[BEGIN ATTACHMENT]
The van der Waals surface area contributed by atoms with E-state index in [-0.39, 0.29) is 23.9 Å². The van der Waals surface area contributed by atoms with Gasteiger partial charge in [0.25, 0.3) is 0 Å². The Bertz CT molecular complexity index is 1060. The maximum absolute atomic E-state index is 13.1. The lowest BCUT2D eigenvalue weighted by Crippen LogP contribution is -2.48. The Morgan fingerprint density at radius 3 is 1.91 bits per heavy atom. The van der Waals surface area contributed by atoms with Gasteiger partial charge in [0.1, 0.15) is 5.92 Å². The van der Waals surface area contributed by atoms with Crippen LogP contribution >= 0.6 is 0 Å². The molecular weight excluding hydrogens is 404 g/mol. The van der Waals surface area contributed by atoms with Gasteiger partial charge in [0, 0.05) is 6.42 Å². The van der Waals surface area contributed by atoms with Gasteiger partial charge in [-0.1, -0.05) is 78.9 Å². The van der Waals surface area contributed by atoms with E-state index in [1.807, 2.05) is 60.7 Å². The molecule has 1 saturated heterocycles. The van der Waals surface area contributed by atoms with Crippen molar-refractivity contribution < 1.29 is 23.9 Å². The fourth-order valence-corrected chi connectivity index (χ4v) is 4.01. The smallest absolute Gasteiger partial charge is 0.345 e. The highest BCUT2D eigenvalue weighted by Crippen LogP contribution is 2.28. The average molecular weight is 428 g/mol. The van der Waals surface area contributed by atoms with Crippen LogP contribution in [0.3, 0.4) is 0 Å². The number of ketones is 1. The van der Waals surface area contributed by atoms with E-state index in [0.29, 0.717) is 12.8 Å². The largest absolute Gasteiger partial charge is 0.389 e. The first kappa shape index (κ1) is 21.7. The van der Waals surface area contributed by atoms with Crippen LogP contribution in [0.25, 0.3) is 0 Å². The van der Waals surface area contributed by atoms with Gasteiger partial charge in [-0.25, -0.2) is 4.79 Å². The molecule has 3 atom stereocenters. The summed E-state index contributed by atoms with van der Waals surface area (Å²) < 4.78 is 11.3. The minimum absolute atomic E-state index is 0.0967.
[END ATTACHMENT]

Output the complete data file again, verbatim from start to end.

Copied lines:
The van der Waals surface area contributed by atoms with E-state index in [-0.39, 0.29) is 23.9 Å². The van der Waals surface area contributed by atoms with Gasteiger partial charge in [0.25, 0.3) is 0 Å². The Bertz CT molecular complexity index is 1060. The maximum absolute atomic E-state index is 13.1. The lowest BCUT2D eigenvalue weighted by Crippen LogP contribution is -2.48. The Morgan fingerprint density at radius 3 is 1.91 bits per heavy atom. The van der Waals surface area contributed by atoms with Gasteiger partial charge in [0.1, 0.15) is 5.92 Å². The van der Waals surface area contributed by atoms with Crippen LogP contribution >= 0.6 is 0 Å². The molecular weight excluding hydrogens is 404 g/mol. The van der Waals surface area contributed by atoms with Gasteiger partial charge in [0, 0.05) is 6.42 Å². The van der Waals surface area contributed by atoms with Gasteiger partial charge in [-0.1, -0.05) is 78.9 Å². The van der Waals surface area contributed by atoms with E-state index in [1.807, 2.05) is 60.7 Å². The molecule has 1 saturated heterocycles. The van der Waals surface area contributed by atoms with Crippen molar-refractivity contribution < 1.29 is 23.9 Å². The fourth-order valence-corrected chi connectivity index (χ4v) is 4.01. The smallest absolute Gasteiger partial charge is 0.345 e. The highest BCUT2D eigenvalue weighted by Crippen LogP contribution is 2.28. The average molecular weight is 428 g/mol. The van der Waals surface area contributed by atoms with Crippen LogP contribution in [0.3, 0.4) is 0 Å². The number of ketones is 1. The van der Waals surface area contributed by atoms with E-state index in [0.29, 0.717) is 12.8 Å². The largest absolute Gasteiger partial charge is 0.389 e. The first kappa shape index (κ1) is 21.7. The van der Waals surface area contributed by atoms with Crippen LogP contribution in [0.25, 0.3) is 0 Å². The van der Waals surface area contributed by atoms with Gasteiger partial charge in [-0.25, -0.2) is 4.79 Å². The molecule has 3 atom stereocenters. The summed E-state index contributed by atoms with van der Waals surface area (Å²) < 4.78 is 11.3. The minimum absolute atomic E-state index is 0.0967.